From the beginning I was keen to tie ICT to the development of the project, and members of the team were expected to use their think spaces regularly in think.com to develop and share ideas about the vehicle they were developing. Each of the older students particularly installed "Airbus Project pages." In the beginning they all developed very different ideas about how the space should be used, doing simple research about the aircraft that the company makes and uploading images, while other's used the space to keep simple blogs of their activity. As the project developed however, they also began to install brainstorms and question and answer spaces so they could talk to their friends about and share what they had been doing, including hyperlinks as referrers to the team's project blog, and the web page we were building iteratively around the project as it unfolded. As the project drew to a close and we were preparing for the challenge day, thinkspaces gradually became a hub of activity for our presenters, who used the space to share the PowerPoint presentations they were developing with each other, and as a way of geting home developed files into into school. The students also used email as a means of keeping in touch with me, asking for advice and seeking support about how to do some of the more adventurous things they wanted to achieve with their PowerPoint shows.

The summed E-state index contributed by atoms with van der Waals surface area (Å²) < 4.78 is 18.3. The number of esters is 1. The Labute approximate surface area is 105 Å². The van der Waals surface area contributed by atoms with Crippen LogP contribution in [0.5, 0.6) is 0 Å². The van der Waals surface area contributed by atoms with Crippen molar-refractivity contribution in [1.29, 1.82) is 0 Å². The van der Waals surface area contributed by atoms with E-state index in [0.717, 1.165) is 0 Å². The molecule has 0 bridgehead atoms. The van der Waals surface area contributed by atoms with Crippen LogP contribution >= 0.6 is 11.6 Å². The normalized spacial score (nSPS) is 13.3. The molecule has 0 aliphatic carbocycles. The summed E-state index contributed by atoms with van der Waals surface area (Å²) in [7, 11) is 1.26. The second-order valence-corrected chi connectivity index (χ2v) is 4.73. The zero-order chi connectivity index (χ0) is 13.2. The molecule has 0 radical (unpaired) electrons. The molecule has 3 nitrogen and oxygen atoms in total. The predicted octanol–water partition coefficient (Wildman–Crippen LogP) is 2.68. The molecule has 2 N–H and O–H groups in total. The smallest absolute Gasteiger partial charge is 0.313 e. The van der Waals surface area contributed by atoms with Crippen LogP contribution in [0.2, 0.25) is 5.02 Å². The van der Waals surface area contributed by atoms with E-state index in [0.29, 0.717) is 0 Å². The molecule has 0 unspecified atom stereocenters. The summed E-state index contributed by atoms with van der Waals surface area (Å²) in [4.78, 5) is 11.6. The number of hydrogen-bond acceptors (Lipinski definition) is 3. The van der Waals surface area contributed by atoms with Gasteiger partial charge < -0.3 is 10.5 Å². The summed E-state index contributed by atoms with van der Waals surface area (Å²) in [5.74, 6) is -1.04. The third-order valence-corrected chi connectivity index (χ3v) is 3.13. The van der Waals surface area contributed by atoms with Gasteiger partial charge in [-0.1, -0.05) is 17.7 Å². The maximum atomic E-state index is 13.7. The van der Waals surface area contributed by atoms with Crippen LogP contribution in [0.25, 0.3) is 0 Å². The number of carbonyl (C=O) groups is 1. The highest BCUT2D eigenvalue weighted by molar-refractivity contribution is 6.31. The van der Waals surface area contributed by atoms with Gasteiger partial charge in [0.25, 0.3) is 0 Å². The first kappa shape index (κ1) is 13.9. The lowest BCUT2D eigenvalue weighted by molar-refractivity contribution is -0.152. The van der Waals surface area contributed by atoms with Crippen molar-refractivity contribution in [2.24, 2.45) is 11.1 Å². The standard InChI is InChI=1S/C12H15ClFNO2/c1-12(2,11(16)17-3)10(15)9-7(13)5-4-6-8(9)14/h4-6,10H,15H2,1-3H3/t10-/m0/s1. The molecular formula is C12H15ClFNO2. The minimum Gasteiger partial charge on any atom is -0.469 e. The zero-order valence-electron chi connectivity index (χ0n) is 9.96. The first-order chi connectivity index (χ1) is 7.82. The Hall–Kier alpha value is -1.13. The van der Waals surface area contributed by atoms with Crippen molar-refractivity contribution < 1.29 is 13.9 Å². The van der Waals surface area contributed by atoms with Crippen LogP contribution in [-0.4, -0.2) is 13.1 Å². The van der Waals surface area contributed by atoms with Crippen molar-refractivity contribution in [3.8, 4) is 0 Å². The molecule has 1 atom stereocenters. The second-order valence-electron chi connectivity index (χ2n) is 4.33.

As well as online activity a number of really nice activities emerged from the project as it developed. I love cross curricular work and so this "off Curriculum" project was a real diamond for me. Design and Technology as a process rather than a subject is often seen not as a guided series of interelated activities, but chunked into Focussed Practical Tasks, then Investigative, Disassembly and Evaluation activities, before an independent or group based Design and Make Activity. Design and Technology for young students particularly is rarely seen as an ongoing iterative series of interelated events, we expect our youngsters to plan make and test from the outset, though as research by colleagues such as Gill Hope suggests, this is something which many young students find problematic, while I know from experience that teachers find more iterative processes difficult to manage and keep track of. Using Webpages and Blogging enabled us to faciliate this through the recording of our Practical DT activities through text supported digital photography, and to plot the process as a "narative of learning" as we worked, through tasks as they emerged. From the outset students had a clear design brief, this was chunked and success criteria identified, before we engaged with the required scientific concepts, or the making skills required to develop our vehicle. Disassembly and evaluation activities were mixed in with focussed practical tasks as required, and the internet used as a source to find examples of ideas used in the real world to meet our needs in developing the project. Working in small groups the students developed prototype designs, and these were tested unpowered, using Excel to help us make our tests fair, testing each vehicle several times before finding the average distance travelled. The students then redesigned or borrowed aspects from each other's prototypes to improve their designs, before retesting in the same way, and chosing one final vehicle to develop as a group. All of this developmental work was photographed and included in the ongoing learning story.